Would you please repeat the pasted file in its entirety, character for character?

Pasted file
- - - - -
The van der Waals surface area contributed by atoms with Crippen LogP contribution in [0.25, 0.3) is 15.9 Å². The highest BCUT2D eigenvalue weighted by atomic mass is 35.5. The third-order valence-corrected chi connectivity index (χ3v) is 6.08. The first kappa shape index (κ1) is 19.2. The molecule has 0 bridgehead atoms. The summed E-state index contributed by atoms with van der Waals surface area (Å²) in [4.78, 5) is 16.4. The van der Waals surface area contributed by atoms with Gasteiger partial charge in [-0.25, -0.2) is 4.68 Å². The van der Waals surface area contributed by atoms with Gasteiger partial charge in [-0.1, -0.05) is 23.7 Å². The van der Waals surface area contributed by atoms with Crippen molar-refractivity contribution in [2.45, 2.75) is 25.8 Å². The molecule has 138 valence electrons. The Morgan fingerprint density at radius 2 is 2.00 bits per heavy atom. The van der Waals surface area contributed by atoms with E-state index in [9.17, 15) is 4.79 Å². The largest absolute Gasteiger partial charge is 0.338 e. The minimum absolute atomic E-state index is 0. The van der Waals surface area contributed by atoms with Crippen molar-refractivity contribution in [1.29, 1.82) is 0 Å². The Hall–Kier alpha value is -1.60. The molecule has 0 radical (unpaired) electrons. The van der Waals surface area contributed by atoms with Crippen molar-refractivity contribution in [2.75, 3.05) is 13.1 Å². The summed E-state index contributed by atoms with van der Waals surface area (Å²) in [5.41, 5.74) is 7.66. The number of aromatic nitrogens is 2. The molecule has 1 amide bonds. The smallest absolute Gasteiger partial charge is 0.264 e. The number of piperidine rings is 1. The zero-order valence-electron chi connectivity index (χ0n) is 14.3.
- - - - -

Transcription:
The van der Waals surface area contributed by atoms with Crippen LogP contribution in [0.25, 0.3) is 15.9 Å². The highest BCUT2D eigenvalue weighted by atomic mass is 35.5. The third-order valence-corrected chi connectivity index (χ3v) is 6.08. The first kappa shape index (κ1) is 19.2. The molecule has 0 bridgehead atoms. The summed E-state index contributed by atoms with van der Waals surface area (Å²) in [4.78, 5) is 16.4. The van der Waals surface area contributed by atoms with Gasteiger partial charge in [-0.25, -0.2) is 4.68 Å². The van der Waals surface area contributed by atoms with Gasteiger partial charge in [-0.1, -0.05) is 23.7 Å². The van der Waals surface area contributed by atoms with Crippen molar-refractivity contribution in [2.45, 2.75) is 25.8 Å². The molecule has 138 valence electrons. The Morgan fingerprint density at radius 2 is 2.00 bits per heavy atom. The van der Waals surface area contributed by atoms with E-state index in [9.17, 15) is 4.79 Å². The largest absolute Gasteiger partial charge is 0.338 e. The minimum absolute atomic E-state index is 0. The van der Waals surface area contributed by atoms with Crippen molar-refractivity contribution in [1.29, 1.82) is 0 Å². The Hall–Kier alpha value is -1.60. The molecule has 0 radical (unpaired) electrons. The van der Waals surface area contributed by atoms with Crippen molar-refractivity contribution in [2.75, 3.05) is 13.1 Å². The summed E-state index contributed by atoms with van der Waals surface area (Å²) in [5.41, 5.74) is 7.66. The number of aromatic nitrogens is 2. The molecule has 1 amide bonds. The smallest absolute Gasteiger partial charge is 0.264 e. The number of piperidine rings is 1. The zero-order valence-electron chi connectivity index (χ0n) is 14.3.